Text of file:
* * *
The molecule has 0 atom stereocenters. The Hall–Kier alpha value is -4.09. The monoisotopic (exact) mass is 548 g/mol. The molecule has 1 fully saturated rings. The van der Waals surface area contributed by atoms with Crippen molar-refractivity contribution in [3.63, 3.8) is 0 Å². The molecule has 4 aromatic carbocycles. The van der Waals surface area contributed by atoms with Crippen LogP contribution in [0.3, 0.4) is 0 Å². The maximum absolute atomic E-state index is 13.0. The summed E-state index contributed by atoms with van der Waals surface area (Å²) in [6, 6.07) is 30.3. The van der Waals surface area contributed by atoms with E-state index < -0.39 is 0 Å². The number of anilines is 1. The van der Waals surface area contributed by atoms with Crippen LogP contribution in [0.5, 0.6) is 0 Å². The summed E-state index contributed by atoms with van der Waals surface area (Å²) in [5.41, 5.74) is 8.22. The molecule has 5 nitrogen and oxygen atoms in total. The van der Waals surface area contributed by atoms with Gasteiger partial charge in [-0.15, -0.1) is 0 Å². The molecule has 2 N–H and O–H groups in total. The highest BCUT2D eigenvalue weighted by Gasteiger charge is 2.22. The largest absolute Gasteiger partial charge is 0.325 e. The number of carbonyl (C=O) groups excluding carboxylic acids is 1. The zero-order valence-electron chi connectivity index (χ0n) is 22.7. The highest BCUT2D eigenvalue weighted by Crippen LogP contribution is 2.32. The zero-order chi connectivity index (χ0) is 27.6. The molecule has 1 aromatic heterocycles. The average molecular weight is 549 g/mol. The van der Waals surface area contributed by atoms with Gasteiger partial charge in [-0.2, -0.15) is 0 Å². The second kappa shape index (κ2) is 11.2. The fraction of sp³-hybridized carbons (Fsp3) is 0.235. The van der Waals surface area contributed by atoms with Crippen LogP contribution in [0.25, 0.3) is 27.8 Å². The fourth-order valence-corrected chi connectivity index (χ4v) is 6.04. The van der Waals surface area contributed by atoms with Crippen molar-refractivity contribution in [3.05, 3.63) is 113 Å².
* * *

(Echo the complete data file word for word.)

The molecule has 0 atom stereocenters. The Hall–Kier alpha value is -4.09. The monoisotopic (exact) mass is 548 g/mol. The molecule has 1 fully saturated rings. The van der Waals surface area contributed by atoms with Crippen molar-refractivity contribution in [3.63, 3.8) is 0 Å². The molecule has 4 aromatic carbocycles. The van der Waals surface area contributed by atoms with Crippen LogP contribution in [0.3, 0.4) is 0 Å². The maximum absolute atomic E-state index is 13.0. The summed E-state index contributed by atoms with van der Waals surface area (Å²) in [6, 6.07) is 30.3. The van der Waals surface area contributed by atoms with E-state index < -0.39 is 0 Å². The number of anilines is 1. The van der Waals surface area contributed by atoms with Crippen LogP contribution in [0.5, 0.6) is 0 Å². The summed E-state index contributed by atoms with van der Waals surface area (Å²) in [5.41, 5.74) is 8.22. The molecule has 5 nitrogen and oxygen atoms in total. The van der Waals surface area contributed by atoms with Gasteiger partial charge in [-0.15, -0.1) is 0 Å². The molecule has 2 N–H and O–H groups in total. The highest BCUT2D eigenvalue weighted by Gasteiger charge is 2.22. The largest absolute Gasteiger partial charge is 0.325 e. The number of carbonyl (C=O) groups excluding carboxylic acids is 1. The zero-order valence-electron chi connectivity index (χ0n) is 22.7. The highest BCUT2D eigenvalue weighted by Crippen LogP contribution is 2.32. The zero-order chi connectivity index (χ0) is 27.6. The molecule has 1 aromatic heterocycles. The average molecular weight is 549 g/mol. The van der Waals surface area contributed by atoms with Gasteiger partial charge in [-0.2, -0.15) is 0 Å². The second kappa shape index (κ2) is 11.2. The fraction of sp³-hybridized carbons (Fsp3) is 0.235. The van der Waals surface area contributed by atoms with Crippen LogP contribution in [0.25, 0.3) is 27.8 Å². The fourth-order valence-corrected chi connectivity index (χ4v) is 6.04. The van der Waals surface area contributed by atoms with Crippen molar-refractivity contribution in [3.05, 3.63) is 113 Å².